Ratnagiri is the largest of them all and was believed to be the site of a mahavihara or one of the biggest Buddist monasteries.

Today, the excavations have unearthed two monasteries, a stupa surrounded by several vortex stupas while one of the monasteries has a cell housing a large Buddha.

There are also archaeological remains of temples and it is believed that Ratnagiri would have flourished between 5th century – 13th century.

In Udayagiri and Lalithagiri, one finds similar monasteries and stupas. Personally I like the atmosphere at Udayagiri where the monasteries are scattered and the scenery takes your breath away.

Besides the Buddhist ruins, there are also Jain sites at Udayagiri and Khandagiri caves.

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Image: Udayagiri, Odisha
Photographs: Itikanta Mohapatra/ Creative Commons

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3. Temples of Odisha

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If Delhi-Agra-Jaipur is touted as the Golden Triangle, then one has to find a better description for the triangle Puri-Konark-Bhubaneshwar, destinations that are an ode to Indian heritage, art and architecture.

The triad deities – Jagannath and his siblings Bhalabhadra and Subadra are omnipresent in Puri, in a shrine that was believed to be built by none other than Lord Vishnu in the guise of a carpenter.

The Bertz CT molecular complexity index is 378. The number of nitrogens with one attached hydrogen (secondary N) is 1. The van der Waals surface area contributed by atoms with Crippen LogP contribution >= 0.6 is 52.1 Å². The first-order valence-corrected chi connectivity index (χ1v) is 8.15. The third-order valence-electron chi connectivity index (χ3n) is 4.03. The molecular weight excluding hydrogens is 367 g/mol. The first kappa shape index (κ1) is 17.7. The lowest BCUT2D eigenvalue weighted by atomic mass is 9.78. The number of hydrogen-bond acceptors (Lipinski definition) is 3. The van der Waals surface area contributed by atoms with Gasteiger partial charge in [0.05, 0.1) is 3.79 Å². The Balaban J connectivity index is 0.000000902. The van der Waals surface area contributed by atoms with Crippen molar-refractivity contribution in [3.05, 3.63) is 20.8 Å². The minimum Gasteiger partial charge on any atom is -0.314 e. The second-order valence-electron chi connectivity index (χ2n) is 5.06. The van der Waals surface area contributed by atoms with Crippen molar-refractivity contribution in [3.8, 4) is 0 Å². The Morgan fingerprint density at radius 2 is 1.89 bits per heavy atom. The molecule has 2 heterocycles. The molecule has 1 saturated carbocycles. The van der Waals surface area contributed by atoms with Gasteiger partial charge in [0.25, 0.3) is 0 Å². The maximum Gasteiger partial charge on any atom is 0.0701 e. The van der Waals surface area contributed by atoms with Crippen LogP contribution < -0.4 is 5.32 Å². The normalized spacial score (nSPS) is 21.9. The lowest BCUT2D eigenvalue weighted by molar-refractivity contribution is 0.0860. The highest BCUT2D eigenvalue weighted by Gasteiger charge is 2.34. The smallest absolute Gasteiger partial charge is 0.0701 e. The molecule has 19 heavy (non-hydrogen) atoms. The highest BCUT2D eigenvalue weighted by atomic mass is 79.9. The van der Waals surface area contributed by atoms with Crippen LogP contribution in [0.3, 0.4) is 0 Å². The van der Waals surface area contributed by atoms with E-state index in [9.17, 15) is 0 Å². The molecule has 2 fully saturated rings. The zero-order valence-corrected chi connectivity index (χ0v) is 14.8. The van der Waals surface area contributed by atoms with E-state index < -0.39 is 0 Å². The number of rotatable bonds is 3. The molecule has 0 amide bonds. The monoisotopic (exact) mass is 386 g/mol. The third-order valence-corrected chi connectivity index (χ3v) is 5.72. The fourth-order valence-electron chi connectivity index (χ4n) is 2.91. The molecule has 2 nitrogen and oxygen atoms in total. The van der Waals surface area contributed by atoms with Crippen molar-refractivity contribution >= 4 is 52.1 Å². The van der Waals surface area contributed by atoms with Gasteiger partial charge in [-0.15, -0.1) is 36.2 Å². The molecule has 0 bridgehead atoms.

The Sun Temple at Konark stands like a chariot drawn to the sky, with twelve pairs of stone wheels representing the twelve months in a year, its eight spokes symbolising the eight stages of a day in a woman’s life.

In Bhubaneshwar, however, every street corner is filled with a shrine, all surrounding the 1000 year old Lingaraja temple.

My favourites are the Raja Rani and the Mukteswar shrines but if you really have the time, I would recommend a visit to the Chausath Yogini temple, just to get a feel of the bygone era.

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Image: Mukteswar Temple, Odisha
Photographs: Lakshmi Sharath

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4. The Craft tour

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Enter the world of colour and cloth in a small little village called Raghurajpur, barely 15 km from Puri. A crafts village, Raghurajpur is home to over 100 craftsmen who have been creating and preserving the 900 year old craft of patachitra, which literally means scroll paintings on cloth.